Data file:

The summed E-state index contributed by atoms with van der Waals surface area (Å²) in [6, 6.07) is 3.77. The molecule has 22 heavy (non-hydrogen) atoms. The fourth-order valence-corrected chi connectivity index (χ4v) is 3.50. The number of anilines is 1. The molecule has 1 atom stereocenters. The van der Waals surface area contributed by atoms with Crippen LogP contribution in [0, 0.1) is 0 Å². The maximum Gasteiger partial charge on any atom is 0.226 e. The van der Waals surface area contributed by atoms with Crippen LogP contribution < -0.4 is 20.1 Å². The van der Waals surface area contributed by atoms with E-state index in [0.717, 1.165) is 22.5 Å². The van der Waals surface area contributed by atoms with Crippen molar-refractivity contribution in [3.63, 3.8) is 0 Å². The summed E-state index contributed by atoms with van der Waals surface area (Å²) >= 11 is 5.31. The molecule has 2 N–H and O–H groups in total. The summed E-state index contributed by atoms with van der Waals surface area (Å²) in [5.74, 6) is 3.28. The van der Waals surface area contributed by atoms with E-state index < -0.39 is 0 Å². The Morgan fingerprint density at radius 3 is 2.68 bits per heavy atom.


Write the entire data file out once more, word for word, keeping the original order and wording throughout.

The summed E-state index contributed by atoms with van der Waals surface area (Å²) in [6, 6.07) is 3.77. The molecule has 22 heavy (non-hydrogen) atoms. The fourth-order valence-corrected chi connectivity index (χ4v) is 3.50. The number of anilines is 1. The molecule has 1 atom stereocenters. The van der Waals surface area contributed by atoms with Crippen LogP contribution in [0, 0.1) is 0 Å². The maximum Gasteiger partial charge on any atom is 0.226 e. The van der Waals surface area contributed by atoms with Crippen LogP contribution < -0.4 is 20.1 Å². The van der Waals surface area contributed by atoms with E-state index in [0.717, 1.165) is 22.5 Å². The van der Waals surface area contributed by atoms with Crippen molar-refractivity contribution in [3.63, 3.8) is 0 Å². The summed E-state index contributed by atoms with van der Waals surface area (Å²) >= 11 is 5.31. The molecule has 2 N–H and O–H groups in total. The summed E-state index contributed by atoms with van der Waals surface area (Å²) in [5.74, 6) is 3.28. The van der Waals surface area contributed by atoms with E-state index < -0.39 is 0 Å². The Morgan fingerprint density at radius 3 is 2.68 bits per heavy atom.